Today, open source is the preferred choice for organizations that want to become more agile and flexible. It offers a wide range of benefits, from improved security to freedom from vendor lock-in. Industries across the spectrum in the region – even those traditionally regarded as being very private and guarded such as the public sector and financial services – are now embracing open source approaches to realize innovation and drive transformation. Beyond its positive impacts on business, open source innovation has also led to greater citizen participation and contribution in government initiatives around the world. Open source methodologies have the potential to fundamentally transform how countries are run, and at the same, enrich the lives of citizens in so many ways, technologically and culturally.

  • How PC/GEOS found a 5th life as an open source DOS shell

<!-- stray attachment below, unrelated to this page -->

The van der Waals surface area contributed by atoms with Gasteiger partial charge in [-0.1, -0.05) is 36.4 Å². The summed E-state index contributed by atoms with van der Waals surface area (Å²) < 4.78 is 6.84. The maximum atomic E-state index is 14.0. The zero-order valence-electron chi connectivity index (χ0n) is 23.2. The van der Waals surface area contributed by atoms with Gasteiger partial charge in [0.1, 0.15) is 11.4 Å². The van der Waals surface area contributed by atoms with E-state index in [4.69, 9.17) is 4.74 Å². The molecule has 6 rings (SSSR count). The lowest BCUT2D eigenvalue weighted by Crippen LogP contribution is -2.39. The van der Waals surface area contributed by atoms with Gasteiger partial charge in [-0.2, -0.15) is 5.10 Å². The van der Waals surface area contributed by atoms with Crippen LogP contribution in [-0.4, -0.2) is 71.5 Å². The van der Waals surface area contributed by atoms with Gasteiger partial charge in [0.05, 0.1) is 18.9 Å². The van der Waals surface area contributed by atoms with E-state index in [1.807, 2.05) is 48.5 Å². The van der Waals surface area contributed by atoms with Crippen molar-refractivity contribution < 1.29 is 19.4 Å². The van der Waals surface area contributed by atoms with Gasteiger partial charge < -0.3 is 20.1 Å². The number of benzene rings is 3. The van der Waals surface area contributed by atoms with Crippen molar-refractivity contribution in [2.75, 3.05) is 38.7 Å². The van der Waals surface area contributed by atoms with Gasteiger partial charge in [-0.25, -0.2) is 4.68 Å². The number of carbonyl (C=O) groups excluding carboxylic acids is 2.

For those who cut their teeth on computers like the Apple II and Commodore 64, GEOS brought a Mac-like GUI to comparatively lower-powered, 8-bit home computers. The team behind GEOS developed GeoWorks for PC in 1990. GeoWorks was also the basis of America Online for DOS. Substantial amounts of GeoWorks were written in fine-tuned x86 Assembly, making it decently more performant on Intel 386-based computers than Windows 3.0, which was released the same year. This high performance in constrained environments gave GeoWorks a protracted lifespan.

  • MyEtherWallet launches an open-source blockchain explorer to promote innovation
  • MyEtherWallet (MEW) Launches Open Source ETH Blockchain Explorer on Testnet

    Popular Ethereum wallet service MyEtherWallet (MEW) has launched an open-source blockchain explorer named EthVM (virtual machine) on the Ropsten testnet. EthVM will compete directly with leading Ethereum block explorer Etherscan.io.

    According to a press release published on Monday, March 11th, MEW seeks to offer a comprehensive solution to Ethereum developers while at the same time designed to provide a seamless and simple interface for blockchain users (especially beginners).

  • Launches Open Source Blockchain Explorer for Ethereum
  • MyEtherWallet Launches New Open Source Ethereum Blockchain Explorer
  • Neha Narkhede: Open Source Isn't A Business Model, It's A Distribution Strategy [Ed: It's neither. It's about the software licence.]